Remember this block-buster movie, and Al Gore’s emergency "do as I say, not as I do" message to America?
"We are causing global warming"!
Gore doesn’t exactly set the example for reducing the earth’s temperature, since he owns a "20-room, 10,000 square foot antebellum mansion in Nashville’s wealthy Belle Meade neighborhood, and the $8.9 million rising ocean-front threatened villa in Montecito, California he purchased following his divorce. He can certainly afford to pay the 221,000 kilowatt-hours utility bill for that Nashville home alone that the Tennessee Center for Policy Research published from 2007 records, 20 times national average household consumption." See The Greening of Al Gore’s Bank Account.
As the above article explains, there’s big money to be made in combatting the biggest public relations scam in the history of the world: Global Warming. "Scientists" now call it Climate Change, but look behind the curtain and you learn "global warming" causes climate change. Al Gore has made multi-millions of dollars on this hoax.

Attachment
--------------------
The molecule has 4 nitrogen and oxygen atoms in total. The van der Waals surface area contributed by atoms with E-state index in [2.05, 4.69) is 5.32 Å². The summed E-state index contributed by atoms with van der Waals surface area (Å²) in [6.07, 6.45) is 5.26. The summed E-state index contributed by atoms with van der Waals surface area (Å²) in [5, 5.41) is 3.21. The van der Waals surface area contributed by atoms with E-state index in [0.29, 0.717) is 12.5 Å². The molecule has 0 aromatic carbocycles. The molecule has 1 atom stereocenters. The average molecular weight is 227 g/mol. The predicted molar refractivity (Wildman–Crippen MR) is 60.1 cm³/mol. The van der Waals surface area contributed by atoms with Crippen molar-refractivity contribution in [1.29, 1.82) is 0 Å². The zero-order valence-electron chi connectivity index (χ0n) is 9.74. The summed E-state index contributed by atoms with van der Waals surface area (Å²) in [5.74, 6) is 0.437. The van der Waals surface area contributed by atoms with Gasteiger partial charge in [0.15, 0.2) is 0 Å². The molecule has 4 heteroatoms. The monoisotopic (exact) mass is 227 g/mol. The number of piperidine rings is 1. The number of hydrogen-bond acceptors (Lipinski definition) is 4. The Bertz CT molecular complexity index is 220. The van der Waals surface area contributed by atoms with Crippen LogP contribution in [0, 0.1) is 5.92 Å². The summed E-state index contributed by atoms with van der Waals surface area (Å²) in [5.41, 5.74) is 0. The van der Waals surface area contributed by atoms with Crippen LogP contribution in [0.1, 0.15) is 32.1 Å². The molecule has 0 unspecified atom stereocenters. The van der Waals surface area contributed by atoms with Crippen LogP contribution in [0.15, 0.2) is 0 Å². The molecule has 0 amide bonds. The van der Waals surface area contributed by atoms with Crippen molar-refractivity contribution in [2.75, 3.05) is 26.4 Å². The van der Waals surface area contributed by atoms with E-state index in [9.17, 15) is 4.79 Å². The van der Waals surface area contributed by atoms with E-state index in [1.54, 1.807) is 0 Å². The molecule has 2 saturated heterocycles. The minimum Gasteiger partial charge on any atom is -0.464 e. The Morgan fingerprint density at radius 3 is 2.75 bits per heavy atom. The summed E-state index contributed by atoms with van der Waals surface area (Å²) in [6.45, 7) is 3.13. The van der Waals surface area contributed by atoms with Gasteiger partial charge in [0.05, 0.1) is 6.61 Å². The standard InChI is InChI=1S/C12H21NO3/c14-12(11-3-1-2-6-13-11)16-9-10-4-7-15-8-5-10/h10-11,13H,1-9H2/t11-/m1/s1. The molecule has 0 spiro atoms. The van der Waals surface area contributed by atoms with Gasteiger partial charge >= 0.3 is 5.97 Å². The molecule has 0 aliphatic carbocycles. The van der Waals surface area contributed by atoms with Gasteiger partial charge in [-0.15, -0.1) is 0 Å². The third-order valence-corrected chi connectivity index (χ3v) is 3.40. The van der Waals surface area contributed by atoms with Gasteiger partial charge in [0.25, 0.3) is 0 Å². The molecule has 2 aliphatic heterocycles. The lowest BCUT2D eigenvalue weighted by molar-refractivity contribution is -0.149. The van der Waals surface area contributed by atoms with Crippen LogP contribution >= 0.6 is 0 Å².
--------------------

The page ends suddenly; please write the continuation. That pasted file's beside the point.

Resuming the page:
Then of course, there was Gore’s assertion:
”Within the decade, there will be no more snows of Kilimanjaro.”
Isn’t it curious that this important open-minded scientific question wasn’t asked: "What could be causing the snows to recede"? Doesn’t the term "variables" come into play at some point? There is a very good possibility that "global warming" has had nothing to do with the loss of snow, especially since the ""warming" snow isn’t melting. Wouldn’t the river levels rise? They sure do in Northern Arizona. When heavy snows melt, they sometimes cause flash floods. But, in the case of Kilimanjaro, there has been only a trickle. Why? Could it be more about rainfall, deforestation, and evapotranspiration? When ice dries up, it shrinks.
See Kilimanjaro Regaining its Snow Cap.
See also The U.N.’s Global War on Capitalism: An Important History Lesson.
From this article, here is a really inconvenient truth about the global warming scam:
"Also speaking at the Rio conference, Deputy Assistant of State Richard Benedick, who then headed the policy divisions of the U.S. State Department, agreed that the Kyoto Protocol should be approved whether it had anything to do with climate change or not: “A global warming treaty must be implemented even if there is no scientific evidence to back the [enhanced] greenhouse effect.”